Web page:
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Analyse the dramatic effect of the devices Iago uses in Act III Scene 3 to convince Othello of his wife’s infidelity. Who is to blame for the tragedy?

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Amy Grammer Analyse the dramatic effect of the devices Iago uses in Act III Scene 3 to convince Othello of his wife's infidelity. Who is to blame for the tragedy? Shakespeare's tragedies of this kind are all based around the idea of the downfall of a hero whom the audience has had a chance to relate to. Othello is indeed heroic at the beginning of this play but would have been different in a major way from the ill-fated Hamlet or Macbeth to the Elizabethan audience. He was black. His was a race that was generally portrayed as inferior or evil in Elizabethan theatre and yet here was a Moor playing the hero, a well educated, dignified hero at that. But can a black man, however comfortably he seems to fit into society ever truly feel secure in a world dominated by white people? Will he always feel like an outsider? He is exploited by the virulent Iago who cleverly manipulates him in to believing he has been "cuckolded" and drives him to homicide and then suicide through the use of dramatic devices. In this essay I shall look at how Iago manages to convince Othello of his wife's infidelity in the pivotal scene of Act III Scene3. I will also consider who is to blame for the tragedy. Although it is easy to hate Iago and attach all the blame to him putting the other supposedly "good" characters on a pedestal I hold every important character in the plot at fault. It is only through other characters flaws/qualities (depending on whose viewpoint you take) that Iago is able to achieve his means. Dramatic devices are techniques/language used to create tension for the audience and usually have a purpose within the play, in the case of those I shall be examining Iago uses them to make Othello believe his wife has been unfaithful. ...read more.


Iago leaves it to Othello's imagination what that something which would steal his reputation is. Convinced his perfection is threatened Othello is bewildered. This thus infuriates Othello and makes him more and more curious to what Iago is hiding from him. Loaded words are those that have more than one meaning, depending on which way you interpret them. To Othello, already doubting Desdemona and Cassio, the most innocent, casual comment from Iago can be misconstrued to mean something dark and sinister which may seem to confirm his suspicions. The seemingly straightforward tribute to Cassio's honesty "I dare be sworn I think that he is honest" is anything but straightforward to Othello's aroused imagination. Why didn't Iago say, "I dare be sworn he is honest"? Oh no he puts the word "think" in his statement. With think there is room for doubt. Iago seems to be hinting at something. It's passive construction and roundabout phrasing draw Othello's attention to it and suggest there is something more to it, especially after Iago has been pouring evil thoughts into Othello's ear. Iago then says, "Men should be what they seem or those that be not, would they might seem none". This can be interpreted as those who are not true men, if only they would display their actual monstrous natures by not seeming to be true. Of course Othello will automatically think this applies to Cassio who they had previously been talking about. He might seem this to confirm his previous scepticism over Iago's strange statement. After all it does seem to insinuate that. Of course these words are loaded not only for Othello but also for the audience who will apply this to Iago himself. They should shake with rage at the audacity of this malevolent creature and be frustrated that they may not help Othello see the truth. I mentioned earlier that Brabantio's warning would come to feature in this scene and it is now Iago introduces it. ...read more.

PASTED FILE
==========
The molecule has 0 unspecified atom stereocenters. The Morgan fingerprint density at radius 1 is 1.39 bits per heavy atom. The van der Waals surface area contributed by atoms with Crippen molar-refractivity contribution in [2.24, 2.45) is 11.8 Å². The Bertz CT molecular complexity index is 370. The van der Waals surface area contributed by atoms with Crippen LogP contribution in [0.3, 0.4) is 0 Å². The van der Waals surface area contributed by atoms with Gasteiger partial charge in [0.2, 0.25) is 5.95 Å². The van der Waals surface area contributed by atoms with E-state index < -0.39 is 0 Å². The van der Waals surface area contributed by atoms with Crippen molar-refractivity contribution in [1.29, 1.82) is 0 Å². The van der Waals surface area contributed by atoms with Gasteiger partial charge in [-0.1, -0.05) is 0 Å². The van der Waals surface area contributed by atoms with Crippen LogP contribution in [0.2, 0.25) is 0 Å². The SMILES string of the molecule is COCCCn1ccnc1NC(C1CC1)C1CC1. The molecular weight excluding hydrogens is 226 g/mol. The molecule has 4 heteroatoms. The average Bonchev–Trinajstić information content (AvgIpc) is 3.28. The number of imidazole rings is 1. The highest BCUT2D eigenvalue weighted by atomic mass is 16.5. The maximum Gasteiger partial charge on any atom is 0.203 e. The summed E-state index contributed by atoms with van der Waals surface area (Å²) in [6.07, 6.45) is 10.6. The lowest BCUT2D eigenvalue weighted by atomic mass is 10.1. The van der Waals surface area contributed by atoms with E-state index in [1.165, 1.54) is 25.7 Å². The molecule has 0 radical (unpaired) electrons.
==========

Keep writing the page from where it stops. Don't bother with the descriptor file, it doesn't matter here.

He is then drawn into a fight not thinking once about his responsibilities as Lieutenant. He doesn't think for himself and abides by Iago's advice that he must go through Desdemona without question and without thinking about how it will look to Othello. I find it hard to blame Desdemona because of her purity and innocence but I must. She doesn't think about how the words she chooses to plead Cassio's case might be interpreted by Othello. In her ploy to do well she does irreversible damage, she says herself "his bed shall seem a school, his boord a shrift I'll intermingle everything he does with Cassio's suit". Isn't this going a little overboard? She doesn't think of herself and how it might affect her. Roderigo, of course, is a very easy character to blame. If any of the characters have seen Iago's true nature, Roderigo has. But does he stop to do anything about it? No way. He is blinded by his love for Desdemona and will do anything to gain her love. Here is yet another character that doesn't think his actions through but is determined to reach their goal. We can also blame Brabantio for arousing Othello's suspicions of Desdemona before Iago did. He made Othello feel inferior and then added to his intrinsic weakness when he complained of Othello and Desdemona's marriage thus making him more susceptible to Iago's lies later on. Othello is a play written to be performed not studied and over-analysed. Shakespeare wrote all his plays with the intention of seeing them on stage so he had to make them as interesting as possible to the audience. He does this through dramatic devices. It is devices that allow an audience to escape from their everyday lives and momentarily become entangled in the play; the characters have a personality, emotions that an audience can relate to. The play seems believable, although it might actually happen. It is a device, which makes an audience surrender to the beauty of the language and the intricate of Shakespeare's plays. ...read more.